I’m an avid grocery shopper. I love to do so. Grocery stores have long been a haven for me, easily among my happiest places to be. I’m enchanted with the vibrant displays and colors, the abundance of fresh foods and culinary comforts. I appreciate the aisles of ample necessities, and I cherish the coffee cafes often built within; but, what do we do when havens become hellish? What happens when we are thrust from daily regularities to dire realities? I was forced to wrestle with these questions after the chain of stores that I frequent the most was the center of a deadly shooting too close to home.
I recently moved to Colorado after living in Texas for 37 years. As my mother and siblings feel far away, I gravitated to the King Soopers chain because they were owned by a large company that I recognized from Houston – Krogers. They even carry a wealth of Krogers products on their shelves. I quickly recognized that their self-check out machines are exactly the same, and shopping there just felt like home. So, despite where I am in various cities (as I often have business in Denver and other neighboring cities, away from my residence), I look for this store in particular.
While shopping at a teacher supply store on yesterday for my students, I received a most disturbing alert. I was advised to avoid the King Sooper store in Boulder due to an active shooter who had not yet been apprehended. Apparently, my husband had put an app on my phone that informed me though I was unaware it had ever been downloaded. I quickly went home shortly thereafter, following a live news feed my younger brother had sent me from Houston regarding the incident. I viewed it with shock and horror.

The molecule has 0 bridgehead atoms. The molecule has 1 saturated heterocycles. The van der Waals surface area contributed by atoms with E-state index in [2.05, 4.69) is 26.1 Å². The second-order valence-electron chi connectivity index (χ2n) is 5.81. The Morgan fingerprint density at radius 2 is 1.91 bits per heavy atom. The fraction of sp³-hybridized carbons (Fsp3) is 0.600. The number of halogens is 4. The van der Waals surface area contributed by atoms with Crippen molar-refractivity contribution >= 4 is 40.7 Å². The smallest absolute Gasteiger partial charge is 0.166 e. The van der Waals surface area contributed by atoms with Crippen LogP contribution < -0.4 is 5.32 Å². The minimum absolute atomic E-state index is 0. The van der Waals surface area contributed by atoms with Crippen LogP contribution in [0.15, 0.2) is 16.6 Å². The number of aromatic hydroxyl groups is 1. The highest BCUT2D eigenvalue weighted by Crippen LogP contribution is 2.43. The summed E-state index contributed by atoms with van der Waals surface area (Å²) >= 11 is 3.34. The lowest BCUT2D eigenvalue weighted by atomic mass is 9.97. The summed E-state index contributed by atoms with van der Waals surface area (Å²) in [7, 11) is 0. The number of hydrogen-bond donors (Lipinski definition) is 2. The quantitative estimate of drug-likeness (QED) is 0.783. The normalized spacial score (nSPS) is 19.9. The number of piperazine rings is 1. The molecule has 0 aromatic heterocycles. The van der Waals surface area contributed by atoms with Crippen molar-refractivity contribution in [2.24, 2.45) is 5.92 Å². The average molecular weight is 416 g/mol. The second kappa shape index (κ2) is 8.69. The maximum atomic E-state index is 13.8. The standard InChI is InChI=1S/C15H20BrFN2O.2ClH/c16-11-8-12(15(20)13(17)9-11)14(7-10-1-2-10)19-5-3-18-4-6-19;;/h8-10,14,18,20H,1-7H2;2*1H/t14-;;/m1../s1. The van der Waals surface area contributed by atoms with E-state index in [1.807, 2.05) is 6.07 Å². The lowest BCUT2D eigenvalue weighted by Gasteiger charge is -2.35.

I weighed many of the complexities in disbelief, and was quite shaken as my trips to the store have greatly increased since the pandemic. My four growing boys seem to have insatiable appetites, and though I consider myself an effective shopper (and often buy in bulk), it seems their stomachs are bottomless. I’m in these stores two to three times a week; sometimes several days in a row. My purchases are often as random as those who were in the store yesterday, yet ten of them lost their lives.
I often tell my family and friends that I love them – quite randomly. When they ask why, I always remark, “You never know what will happen. What if I didn’t wake up tomorrow? I might not see you again.” Some think its dark or melancholy, but I consider that people often leave their homes in the morning with the assumption they’ll return in similar fashion, only to discover that they will take their last breath. I don’t want to say, “I wish I would have told them how much I really love them.” Instead, I intentionally express it many ways – all the time.
Life…is precious. It is short, it is fleeting, and it is fragile. As we can’t predict our longevity nor final moments, it is incumbent upon us to make every moment count. I especially encourage my fellow writers (and everyone) to capture events in your lives with your whole heart, your mind, your camera, your pen, your words – and engrave it in your soul so that it can be treasured forever. Our comforts in life often make the journey easier and can remind us of how blessed we are. Let’s not let chaos triumph in such a way that it robs us of the gifts we will never be able to replace.
Many prayers and condolences to the families whose lives are forever changed by this tragedy. On their behalf, and for the sake of us all, may we love fully and fervently as if everyday was our last.